It's so tempting to just sit in the corner and say "DRM is evil, we don't want to taint the web with it" but unfortunately, as is often the case in the real world, we don't get to make decisions in isolation of their consequences. DRM on the web is already a reality, largely using Flash or Silverlight (see e.g. Hulu, Netflix). However, both of these platforms face problems -- Silverlight in particular seems to have a rather uncertain future, Flash availability on tablets and mobile in general is largely non-existant. The poster asks us to "please use other applications when necessary" - is this really a good answer? That is going to lead to even less interoperability, and I would argue it hurts the web at a time when it's already fighting a serious battle against native apps that generally offer developers better control (of UI, no random GC pauses, actual threading models, etc). It's easy to say "DRM will harm the web", it's a bit harder to foresee what the eventualities of telling people "please go away and use native apps" are.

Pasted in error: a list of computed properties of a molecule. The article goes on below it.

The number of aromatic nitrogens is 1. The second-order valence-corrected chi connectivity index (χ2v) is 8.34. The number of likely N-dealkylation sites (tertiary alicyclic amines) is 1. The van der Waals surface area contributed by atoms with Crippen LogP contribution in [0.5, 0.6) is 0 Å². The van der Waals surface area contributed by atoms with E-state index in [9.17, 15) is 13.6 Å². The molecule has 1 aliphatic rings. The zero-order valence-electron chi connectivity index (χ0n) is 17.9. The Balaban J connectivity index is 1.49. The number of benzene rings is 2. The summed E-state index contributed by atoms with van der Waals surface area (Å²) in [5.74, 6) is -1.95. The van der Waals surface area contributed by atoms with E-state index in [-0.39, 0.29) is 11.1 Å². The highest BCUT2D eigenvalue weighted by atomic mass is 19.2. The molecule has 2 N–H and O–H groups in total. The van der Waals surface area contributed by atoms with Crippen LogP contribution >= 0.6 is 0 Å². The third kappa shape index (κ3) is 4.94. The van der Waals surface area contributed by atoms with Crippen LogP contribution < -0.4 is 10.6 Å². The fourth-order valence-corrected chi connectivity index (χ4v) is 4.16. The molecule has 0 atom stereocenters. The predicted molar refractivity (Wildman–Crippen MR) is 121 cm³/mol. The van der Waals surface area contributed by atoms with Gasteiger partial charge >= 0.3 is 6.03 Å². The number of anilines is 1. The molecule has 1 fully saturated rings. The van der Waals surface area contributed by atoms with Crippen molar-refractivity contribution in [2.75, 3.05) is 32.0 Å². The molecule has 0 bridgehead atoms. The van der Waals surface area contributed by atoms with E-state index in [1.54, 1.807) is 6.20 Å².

I expect this is likely not going to be a popular response, but in short please realize that this is not as simple as saying "DRM is bad". Yes, DRM sucks but I'd argue that in the long run, having a hobbled web platform losing out to native apps (see e.g. iOS) is going to suck more.